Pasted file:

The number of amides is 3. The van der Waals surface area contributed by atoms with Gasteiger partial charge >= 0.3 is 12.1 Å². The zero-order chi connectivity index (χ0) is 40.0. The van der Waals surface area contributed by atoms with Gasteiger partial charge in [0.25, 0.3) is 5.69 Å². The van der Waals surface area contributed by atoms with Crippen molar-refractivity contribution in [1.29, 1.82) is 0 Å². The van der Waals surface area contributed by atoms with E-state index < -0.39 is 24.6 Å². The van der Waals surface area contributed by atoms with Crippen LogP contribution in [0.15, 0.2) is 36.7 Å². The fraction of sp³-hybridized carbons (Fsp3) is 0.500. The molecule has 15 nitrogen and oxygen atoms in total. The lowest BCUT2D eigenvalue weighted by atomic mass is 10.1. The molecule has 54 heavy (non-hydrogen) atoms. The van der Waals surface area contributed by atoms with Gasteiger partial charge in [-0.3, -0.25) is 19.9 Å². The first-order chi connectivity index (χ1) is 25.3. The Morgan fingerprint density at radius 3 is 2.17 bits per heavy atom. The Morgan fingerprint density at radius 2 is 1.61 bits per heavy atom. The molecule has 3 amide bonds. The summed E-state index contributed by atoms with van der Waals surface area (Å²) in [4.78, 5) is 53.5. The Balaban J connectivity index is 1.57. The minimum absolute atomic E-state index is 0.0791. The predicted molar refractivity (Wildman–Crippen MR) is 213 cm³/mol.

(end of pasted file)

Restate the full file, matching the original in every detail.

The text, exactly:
The number of amides is 3. The van der Waals surface area contributed by atoms with Gasteiger partial charge >= 0.3 is 12.1 Å². The zero-order chi connectivity index (χ0) is 40.0. The van der Waals surface area contributed by atoms with Gasteiger partial charge in [0.25, 0.3) is 5.69 Å². The van der Waals surface area contributed by atoms with Crippen molar-refractivity contribution in [1.29, 1.82) is 0 Å². The van der Waals surface area contributed by atoms with E-state index < -0.39 is 24.6 Å². The van der Waals surface area contributed by atoms with Crippen LogP contribution in [0.15, 0.2) is 36.7 Å². The fraction of sp³-hybridized carbons (Fsp3) is 0.500. The molecule has 15 nitrogen and oxygen atoms in total. The lowest BCUT2D eigenvalue weighted by atomic mass is 10.1. The molecule has 54 heavy (non-hydrogen) atoms. The van der Waals surface area contributed by atoms with Gasteiger partial charge in [-0.3, -0.25) is 19.9 Å². The first-order chi connectivity index (χ1) is 25.3. The Morgan fingerprint density at radius 3 is 2.17 bits per heavy atom. The Morgan fingerprint density at radius 2 is 1.61 bits per heavy atom. The molecule has 3 amide bonds. The summed E-state index contributed by atoms with van der Waals surface area (Å²) in [4.78, 5) is 53.5. The Balaban J connectivity index is 1.57. The minimum absolute atomic E-state index is 0.0791. The predicted molar refractivity (Wildman–Crippen MR) is 213 cm³/mol.